Roots of good governance

Where do good governance and sustainability practices come from?

One surprisingly common assumption is that they incrementally appear over time as a business grows and matures, with a particular catalyst being the transition from private to public markets. This neat story of public market virtue is often married to the belief that long-term oversight is best achieved via widely held public ownership and equal voting rights.


However, to the careful observer there appears to be scant evidence that today’s veteran public companies represent the ‘gold standard’ for governance, environmental or social practices. Many of the worst business failures and scandals of the last few decades have occurred at public corporations such as Enron, Lehman Brothers and Volkswagen. These firms invariably had compelling corporate values statements, respected independent directors and often textbook corporate governance – and yet, below the veneer of responsibility lay a flawed business culture.


Conversely, a number of the world’s most sustainability-minded businesses are resolutely private, from Patagonia to Ikea. It seems by now to be patently clear that ownership by many can sometimes equate to oversight by none; and that widespread shareholding by short time horizon investors usually leads to short-term executive decision making. We should be more honest about the fact that the perhaps ideal scenario of a public company being primarily held by thoughtful, engaged and long-term holders is often a long way from the reality of high portfolio turnover in much of the asset management industry.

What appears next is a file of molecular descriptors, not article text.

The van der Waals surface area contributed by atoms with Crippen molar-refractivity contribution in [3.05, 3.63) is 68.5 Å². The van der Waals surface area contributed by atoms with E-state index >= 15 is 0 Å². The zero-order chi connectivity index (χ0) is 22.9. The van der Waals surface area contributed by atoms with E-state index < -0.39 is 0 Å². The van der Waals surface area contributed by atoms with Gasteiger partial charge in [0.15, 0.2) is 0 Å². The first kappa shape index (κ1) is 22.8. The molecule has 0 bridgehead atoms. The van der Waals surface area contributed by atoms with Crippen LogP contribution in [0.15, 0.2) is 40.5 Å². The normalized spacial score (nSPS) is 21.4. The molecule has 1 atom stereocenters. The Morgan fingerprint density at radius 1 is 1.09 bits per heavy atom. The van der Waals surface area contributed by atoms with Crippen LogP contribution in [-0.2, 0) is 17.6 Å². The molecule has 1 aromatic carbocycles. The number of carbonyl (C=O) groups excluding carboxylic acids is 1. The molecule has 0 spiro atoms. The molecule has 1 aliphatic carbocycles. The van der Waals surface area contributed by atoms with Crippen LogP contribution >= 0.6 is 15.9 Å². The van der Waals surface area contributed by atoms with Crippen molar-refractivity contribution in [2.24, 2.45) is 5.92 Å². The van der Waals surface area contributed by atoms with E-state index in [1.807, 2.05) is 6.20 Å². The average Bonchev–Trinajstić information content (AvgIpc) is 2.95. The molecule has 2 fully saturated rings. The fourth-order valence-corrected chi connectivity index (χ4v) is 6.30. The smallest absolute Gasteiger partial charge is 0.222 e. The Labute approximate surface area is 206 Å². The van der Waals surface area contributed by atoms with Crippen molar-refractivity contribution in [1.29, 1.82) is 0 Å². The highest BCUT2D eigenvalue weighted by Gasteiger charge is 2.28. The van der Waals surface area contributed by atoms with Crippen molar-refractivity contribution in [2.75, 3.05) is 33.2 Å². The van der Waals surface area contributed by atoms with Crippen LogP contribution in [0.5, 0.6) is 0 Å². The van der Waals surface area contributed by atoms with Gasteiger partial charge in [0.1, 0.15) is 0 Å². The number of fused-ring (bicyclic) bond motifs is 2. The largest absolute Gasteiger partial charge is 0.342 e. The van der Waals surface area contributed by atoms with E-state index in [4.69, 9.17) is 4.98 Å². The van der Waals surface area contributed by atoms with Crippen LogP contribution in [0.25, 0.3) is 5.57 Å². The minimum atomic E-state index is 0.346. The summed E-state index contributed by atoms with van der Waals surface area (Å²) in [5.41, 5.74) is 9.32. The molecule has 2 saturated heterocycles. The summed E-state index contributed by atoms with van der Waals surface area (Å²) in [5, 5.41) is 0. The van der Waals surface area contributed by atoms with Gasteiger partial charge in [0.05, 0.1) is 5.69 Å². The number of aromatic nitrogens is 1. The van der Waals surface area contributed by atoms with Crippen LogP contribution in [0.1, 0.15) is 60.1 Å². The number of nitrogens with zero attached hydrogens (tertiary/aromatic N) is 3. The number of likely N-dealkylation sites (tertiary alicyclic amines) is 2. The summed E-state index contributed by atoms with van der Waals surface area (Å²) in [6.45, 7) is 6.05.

Many of the current principles of corporate governance were developed to try and counteract the ‘agency problems’ produced by having public corporations run by hired executive teams with minimal stock ownership. Conflicts of interest, director entrenchment and misaligned incentives are all real challenges that companies must address as their founding management transitions out – and yet the current “one size fits all” traditional corporate governance formula is clearly not without its own flaws.


In recent months, we have had several discussions in this regard with our private companies, many of which are now thinking about the ‘right’ way of going public. Consistently, we have found a very high degree of thoughtfulness and interest in ‘ESG’ issues from committed long-term founders. They defy the convention that interest in good governance is something that only grows over time and in public markets under pressure from shareholders.


One particular area of interest to our private holdings relates to multi-class share structures. Opinions on differentiated voting rights can quickly become heated, but it is important that we don’t conflate political democracy and business oversight. Investors who buy non- or reduced-voting right stock surely can’t feign outrage years later about the dual-class structure. The question for companies seeking to transition to public markets with such a structure is in understanding the trade-offs in perception and control that come with it and in thinking long-term about the implications for succession planning.


With dual-class share structures becoming more common in different parts of the world, we have had a number of great discussions with private companies about why they might consider IPOing under this structure. Is it to protect the unique culture and purpose of the business, or is it ‘just for control’?


Given that our private companies typically have a range of options about where to list, we encourage them to think through the range of governance measures that they can put into place from the outset to build confidence with minority holders. This includes sunset provisions, high levels of director independence, best practice impact reporting and, perhaps most importantly, a commitment to recuse themselves from voting on matters where there is even a perception of conflict of interest, such as around executive remuneration.


With the daunting challenges of persistent social inequalities and the low carbon transition ahead of us, we need radical, innovative and long-term corporate leadership more than ever. We should therefore be open-minded about the best way that balanced, effective and enduring governance can be achieved by our next generation of world-changing companies.

Andrew Cave

Head of governance and sustainability

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